Spoken & Written Words Matter

Screen Shot 2017-08-23 at 11.38.18 AMWords matter. But is the spoken word more or less important than the written word?

I used to love speaking in front of people, and I used to think I was pretty good at it. Whether that’s true or not is not the focus, but my attitude is important. When I think of words impacting others, I used to think that spoken words were more impactful than the words written down.

Don’t get me wrong, I loved reading. I used to love reading books, articles, newspapers, and I even loved to read outlines of sermons. The collection of books is getting too big even for my liking. But at the end of the day, I never valued written word the same as spoken word. If I am even more transparent, I took for granted the spoken word as something to be expected.

Don’t we all take for granted how we audibly communicate with each other? It’s doubtful that you have recently taken time to be thankful for the ability to express yourself through spoken words. Gratefulness only comes when there is realization of blessings experienced, and rarely do people realize the blessing go saying “I love you.”

Think about how powerful words are in life. You can express love, hate, fear, sadness, joy, trust, faith, etc. The Bible speaks of the importance of words and the necessity of having control of your words. The spoken word can build others up or tear them down. They are so important that we listen to music, podcasts, radio, sermons, classes, and discussion panels.

But what happens if you couldn’t speak again?

Well, that happened to me. One day I was able to freely speak and when I woke up I was unable to say even one word. I couldn’t tell my wife that I loved her. Something so simple became impossible. The impossible felt so defeating and paralyzing, and each attempt to squeeze a single word compounded the emotional turmoil. Seeing loved ones hunched over my hospital bed and trying to comfort me was beautiful and torturous. I felt both peace and frustration because I understood everything and had no way of reciprocating the love that was being spoken to me.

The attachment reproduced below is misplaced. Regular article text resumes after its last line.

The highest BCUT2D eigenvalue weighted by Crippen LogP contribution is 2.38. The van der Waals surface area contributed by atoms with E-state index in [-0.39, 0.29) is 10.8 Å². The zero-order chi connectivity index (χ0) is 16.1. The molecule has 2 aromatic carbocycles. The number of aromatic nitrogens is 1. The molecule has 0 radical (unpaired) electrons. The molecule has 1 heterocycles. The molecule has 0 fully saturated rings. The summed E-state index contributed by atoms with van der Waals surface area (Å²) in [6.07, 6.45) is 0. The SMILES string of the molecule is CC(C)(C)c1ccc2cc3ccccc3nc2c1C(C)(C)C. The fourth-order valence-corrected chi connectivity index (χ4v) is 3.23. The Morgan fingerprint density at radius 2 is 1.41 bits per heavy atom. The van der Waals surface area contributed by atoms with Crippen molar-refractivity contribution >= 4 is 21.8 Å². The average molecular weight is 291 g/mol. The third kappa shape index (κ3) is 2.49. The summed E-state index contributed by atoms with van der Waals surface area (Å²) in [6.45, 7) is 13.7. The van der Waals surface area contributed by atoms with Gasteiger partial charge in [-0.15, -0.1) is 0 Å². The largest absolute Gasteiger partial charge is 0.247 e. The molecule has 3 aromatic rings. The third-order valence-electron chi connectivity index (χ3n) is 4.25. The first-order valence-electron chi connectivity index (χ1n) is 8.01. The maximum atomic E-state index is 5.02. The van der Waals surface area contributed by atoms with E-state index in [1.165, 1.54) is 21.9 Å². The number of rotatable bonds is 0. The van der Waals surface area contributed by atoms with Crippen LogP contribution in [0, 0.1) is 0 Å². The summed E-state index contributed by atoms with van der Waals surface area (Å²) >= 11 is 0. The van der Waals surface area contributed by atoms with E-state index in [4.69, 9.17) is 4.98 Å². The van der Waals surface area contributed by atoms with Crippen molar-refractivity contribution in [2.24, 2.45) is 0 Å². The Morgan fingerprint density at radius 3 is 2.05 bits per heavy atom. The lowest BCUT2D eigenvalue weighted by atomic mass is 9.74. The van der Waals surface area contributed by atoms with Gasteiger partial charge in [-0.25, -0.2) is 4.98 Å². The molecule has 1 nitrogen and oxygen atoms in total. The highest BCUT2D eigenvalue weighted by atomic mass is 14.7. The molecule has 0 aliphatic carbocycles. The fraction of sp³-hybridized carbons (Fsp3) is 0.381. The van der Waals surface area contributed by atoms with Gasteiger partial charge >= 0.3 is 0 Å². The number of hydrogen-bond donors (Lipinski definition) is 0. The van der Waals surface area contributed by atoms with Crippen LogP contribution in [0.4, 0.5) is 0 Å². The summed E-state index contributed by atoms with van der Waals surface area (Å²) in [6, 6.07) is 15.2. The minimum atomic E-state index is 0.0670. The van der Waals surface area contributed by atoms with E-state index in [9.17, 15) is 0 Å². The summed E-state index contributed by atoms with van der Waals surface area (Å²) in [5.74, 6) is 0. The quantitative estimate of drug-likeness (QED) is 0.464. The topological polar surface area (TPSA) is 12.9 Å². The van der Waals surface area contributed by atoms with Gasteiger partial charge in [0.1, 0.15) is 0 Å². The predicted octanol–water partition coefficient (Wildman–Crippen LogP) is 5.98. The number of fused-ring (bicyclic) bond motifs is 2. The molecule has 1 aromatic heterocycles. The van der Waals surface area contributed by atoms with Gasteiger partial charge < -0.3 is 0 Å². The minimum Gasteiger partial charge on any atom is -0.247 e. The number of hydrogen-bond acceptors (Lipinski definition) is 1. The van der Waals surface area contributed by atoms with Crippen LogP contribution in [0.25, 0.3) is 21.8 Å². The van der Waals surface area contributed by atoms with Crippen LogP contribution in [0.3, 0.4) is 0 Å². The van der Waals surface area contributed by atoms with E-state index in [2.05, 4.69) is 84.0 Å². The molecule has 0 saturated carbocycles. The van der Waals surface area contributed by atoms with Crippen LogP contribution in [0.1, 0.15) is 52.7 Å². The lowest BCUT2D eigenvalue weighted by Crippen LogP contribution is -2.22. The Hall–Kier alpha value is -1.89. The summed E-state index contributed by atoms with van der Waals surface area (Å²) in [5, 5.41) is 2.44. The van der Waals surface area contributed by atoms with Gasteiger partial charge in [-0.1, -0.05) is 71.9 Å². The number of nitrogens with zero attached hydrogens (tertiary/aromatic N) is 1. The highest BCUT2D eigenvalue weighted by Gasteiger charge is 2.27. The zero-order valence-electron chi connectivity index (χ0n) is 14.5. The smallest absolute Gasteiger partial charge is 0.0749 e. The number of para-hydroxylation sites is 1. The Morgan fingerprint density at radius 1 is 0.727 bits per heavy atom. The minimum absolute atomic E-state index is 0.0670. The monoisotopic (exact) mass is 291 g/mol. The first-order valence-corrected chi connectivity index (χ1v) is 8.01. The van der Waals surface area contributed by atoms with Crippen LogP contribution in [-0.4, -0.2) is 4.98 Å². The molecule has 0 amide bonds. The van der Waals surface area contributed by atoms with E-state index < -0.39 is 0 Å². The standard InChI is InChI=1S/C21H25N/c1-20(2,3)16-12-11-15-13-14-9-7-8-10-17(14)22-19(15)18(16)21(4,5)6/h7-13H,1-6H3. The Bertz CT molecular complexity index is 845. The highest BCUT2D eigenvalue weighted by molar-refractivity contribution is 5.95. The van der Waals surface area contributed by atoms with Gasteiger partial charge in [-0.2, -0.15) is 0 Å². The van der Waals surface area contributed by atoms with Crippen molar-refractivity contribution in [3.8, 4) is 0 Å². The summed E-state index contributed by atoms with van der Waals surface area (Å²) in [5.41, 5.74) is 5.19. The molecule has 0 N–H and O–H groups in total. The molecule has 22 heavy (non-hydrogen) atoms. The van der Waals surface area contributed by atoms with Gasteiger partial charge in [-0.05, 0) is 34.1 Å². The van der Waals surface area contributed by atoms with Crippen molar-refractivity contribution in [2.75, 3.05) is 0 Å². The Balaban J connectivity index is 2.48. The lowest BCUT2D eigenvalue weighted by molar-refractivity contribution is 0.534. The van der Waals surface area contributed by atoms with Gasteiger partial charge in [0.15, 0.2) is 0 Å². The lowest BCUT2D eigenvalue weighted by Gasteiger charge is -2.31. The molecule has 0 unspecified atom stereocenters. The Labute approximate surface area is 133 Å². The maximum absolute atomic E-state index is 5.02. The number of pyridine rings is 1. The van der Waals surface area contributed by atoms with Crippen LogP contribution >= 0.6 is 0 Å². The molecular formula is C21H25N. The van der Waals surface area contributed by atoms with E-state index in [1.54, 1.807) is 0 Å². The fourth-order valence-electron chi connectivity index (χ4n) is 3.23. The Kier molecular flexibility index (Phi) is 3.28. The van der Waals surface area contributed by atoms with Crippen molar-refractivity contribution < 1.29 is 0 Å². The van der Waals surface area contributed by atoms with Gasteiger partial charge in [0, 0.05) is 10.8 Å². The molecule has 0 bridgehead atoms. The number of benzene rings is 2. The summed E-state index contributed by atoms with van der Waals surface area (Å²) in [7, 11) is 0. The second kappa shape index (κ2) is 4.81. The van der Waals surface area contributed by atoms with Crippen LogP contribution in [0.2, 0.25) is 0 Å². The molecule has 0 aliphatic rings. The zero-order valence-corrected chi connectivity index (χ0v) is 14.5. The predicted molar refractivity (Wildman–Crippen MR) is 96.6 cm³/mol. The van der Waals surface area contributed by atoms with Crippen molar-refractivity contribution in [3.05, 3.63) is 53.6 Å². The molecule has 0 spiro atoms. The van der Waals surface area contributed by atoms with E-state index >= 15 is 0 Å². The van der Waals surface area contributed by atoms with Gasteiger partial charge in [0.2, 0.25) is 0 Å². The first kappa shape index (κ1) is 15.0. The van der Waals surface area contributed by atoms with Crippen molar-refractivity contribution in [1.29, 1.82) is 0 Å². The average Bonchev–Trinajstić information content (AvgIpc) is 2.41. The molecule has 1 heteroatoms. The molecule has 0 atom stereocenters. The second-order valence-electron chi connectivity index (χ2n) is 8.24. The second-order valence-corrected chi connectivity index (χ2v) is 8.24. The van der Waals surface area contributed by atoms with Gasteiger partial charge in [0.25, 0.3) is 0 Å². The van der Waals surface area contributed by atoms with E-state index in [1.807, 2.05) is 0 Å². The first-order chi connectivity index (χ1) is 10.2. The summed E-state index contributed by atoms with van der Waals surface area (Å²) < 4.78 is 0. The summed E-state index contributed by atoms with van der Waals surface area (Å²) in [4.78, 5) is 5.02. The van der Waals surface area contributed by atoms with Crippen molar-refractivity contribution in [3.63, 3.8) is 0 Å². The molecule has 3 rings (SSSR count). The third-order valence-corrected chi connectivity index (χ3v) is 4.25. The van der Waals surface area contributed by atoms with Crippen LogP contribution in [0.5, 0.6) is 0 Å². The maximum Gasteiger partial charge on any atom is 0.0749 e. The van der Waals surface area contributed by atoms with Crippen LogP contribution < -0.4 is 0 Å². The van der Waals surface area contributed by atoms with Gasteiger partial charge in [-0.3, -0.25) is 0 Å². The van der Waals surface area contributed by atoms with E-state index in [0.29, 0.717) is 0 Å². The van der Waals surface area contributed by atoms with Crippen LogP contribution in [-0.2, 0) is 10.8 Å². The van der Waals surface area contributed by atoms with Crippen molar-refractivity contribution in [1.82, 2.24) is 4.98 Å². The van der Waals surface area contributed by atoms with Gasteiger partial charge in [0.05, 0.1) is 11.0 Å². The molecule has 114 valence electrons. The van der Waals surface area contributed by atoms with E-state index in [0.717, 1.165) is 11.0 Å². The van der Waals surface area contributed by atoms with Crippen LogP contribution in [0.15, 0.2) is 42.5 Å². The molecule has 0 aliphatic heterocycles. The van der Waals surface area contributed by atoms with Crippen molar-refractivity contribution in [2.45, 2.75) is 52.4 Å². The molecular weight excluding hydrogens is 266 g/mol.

Ever since then, I have been a steady road of recovery. I have gone from not being able to speak a word to being near clear intelligibility. Of course, this journey is not over and will be a lifetime of slow improvement, but in two years I have improved more than doctors ever thought possible. I’m still in therapy today, but hopefully one day I will have the confidence to teach again.

For now, what do I do to express myself?

Write. Here on this blog.

Back to my ramblings about the importance of the written word…

For now, the best method that I have to communicate with all of you is this blog. The importance of the written word is chiefly shown in the Bible, God’s word. God’s word includes His spoken words as well, and both His spoken and written words are of the same value and have the same significance. The example of God’s spoken and written words being of equal importance has shown me that this blog can be used for good things.

Whether someone says or writes the following sentence, hopefully it will be used to encourage and motivate:

God loves you.

Jacob Luis Gonzales

Advertisements

Learning Contentment

1

Satisfaction is a simple yet profound experience. There is nothing better than being satisfied, but most of us struggle to find meaningful satisfaction.

I would have to say that ever since I’ve gotten sick I have struggled with satisfaction.

Looking at my calendar today, My appointments would make it appear that I try to stay busy and focused on recovery, but most days I fail to meet any expectations I set for myself. I usually fail to do eighty percent of my to do list. Why is that?

After some thought, I believe I have one driving agent: discontent.

To make this very clear, I feel like I have to say a couple things to anyone reading this. Discontent is the real issue and laziness is my response. Laziness is the outward expression of the discontent I feel inwardly. I am slow and hesitant to share my discontent.